The Defense Department submits seven legislative proposals to Capitol Hill to simplify its acquisition process. But don’t call them reforms, says Frank Kendall, undersecretary of defense for acquisition, technology and logistics. Federal News Radio Executive Editor Jason Miller tells In Depth with Francis Rose to discuss what DoD is asking for.
Frank Kendall, the undersecretary of Defense for acquisition, technology and logistics, told the House Armed Services Committee that a bunch of incremental changes could help DoD find success with its acquisitions more often. The seven legislative proposals address redundant documents and processes that the military needs help from Congress to get rid of and give program managers more time.
The Defense and Homeland Security departments both say they are putting their programs on a path that will insist that technologies are rigorously tested before they commit to expensive acquisition strategies.
The latest blueprint to improve DoD’s acquisition process will try to help the military achieve game-changing end products and spend less time on the business end of the acquisition system. Frank Kendall, the undersecretary of Defense for acquisition, technology and logistics, said the strategy remains in draft form while DoD gathers feedback from a variety of experts.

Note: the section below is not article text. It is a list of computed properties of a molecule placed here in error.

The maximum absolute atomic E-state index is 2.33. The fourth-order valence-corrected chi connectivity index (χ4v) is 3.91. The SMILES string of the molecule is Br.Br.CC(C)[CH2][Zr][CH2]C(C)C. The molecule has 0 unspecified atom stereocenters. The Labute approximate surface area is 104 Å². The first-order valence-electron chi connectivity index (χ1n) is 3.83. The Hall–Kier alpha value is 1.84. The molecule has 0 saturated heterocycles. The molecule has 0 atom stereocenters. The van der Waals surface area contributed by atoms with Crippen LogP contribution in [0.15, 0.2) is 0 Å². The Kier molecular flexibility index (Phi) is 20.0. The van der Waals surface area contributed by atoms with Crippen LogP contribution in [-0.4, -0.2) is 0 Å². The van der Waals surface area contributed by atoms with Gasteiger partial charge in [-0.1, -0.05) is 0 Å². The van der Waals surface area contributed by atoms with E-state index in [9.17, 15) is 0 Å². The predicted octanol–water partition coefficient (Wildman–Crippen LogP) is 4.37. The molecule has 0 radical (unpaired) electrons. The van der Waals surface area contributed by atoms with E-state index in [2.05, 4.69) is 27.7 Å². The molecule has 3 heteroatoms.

The Pentagon issued a handful of directives in August designed to reverse the trend in its contract competition rate, which has slipped from 64 percent in 2008 to 56.5 percent in the third quarter of 2014. A preliminary analysis shows most of the opportunity for improvement is in service contracting.
The U.S. and its allies have dominated the military technology landscape for decades, but the Defense Department now sees potential adversaries in its rearview mirror. The Pentagon is coming up with some coping strategies to maintain its technological advantage, including version 3 of Better Buying Power.
The Defense Department’s acquisition chief outlined a series of changes intended to bolster competition for DoD contracts on Friday, lamenting the fact that the Pentagon has missed its competition goals every year since the goals were created.
When it comes to lowest price, technically acceptable policies, the Defense Department wants more than “acceptable” for its acquisition services. Even with looming sequestration forcing DoD to stretch financially, Frank Kendall, undersecretary of Defense acquisition, technology and logistics, said the department must incentivize contractors to provide better value as well as best prices.
The Defense Department adds its own voice to a growing list of associations and members of Congress with ideas on how to improve the military’s acquisition process. DoD’s ideas center less on what Congress can do and more on what it shouldn’t do. Federal News Radio’s Executive Editor Jason Miller joined Tom Temin and Emily Kopp on the Federal Drive to discuss what DoD is looking to change. Read Jason’s related article.
Frank Kendall, the undersecretary of Defense for Acquisition, Technology and Logistics, sent a letter to Sens. John McCain (R-Ariz.) and Carl Levin (D-Mich.) back in June detailing how Congress can help DoD improve its acquisition outcomes. The list includes stopping sequestration, continued support of workforce training and simplifying rules and regulations.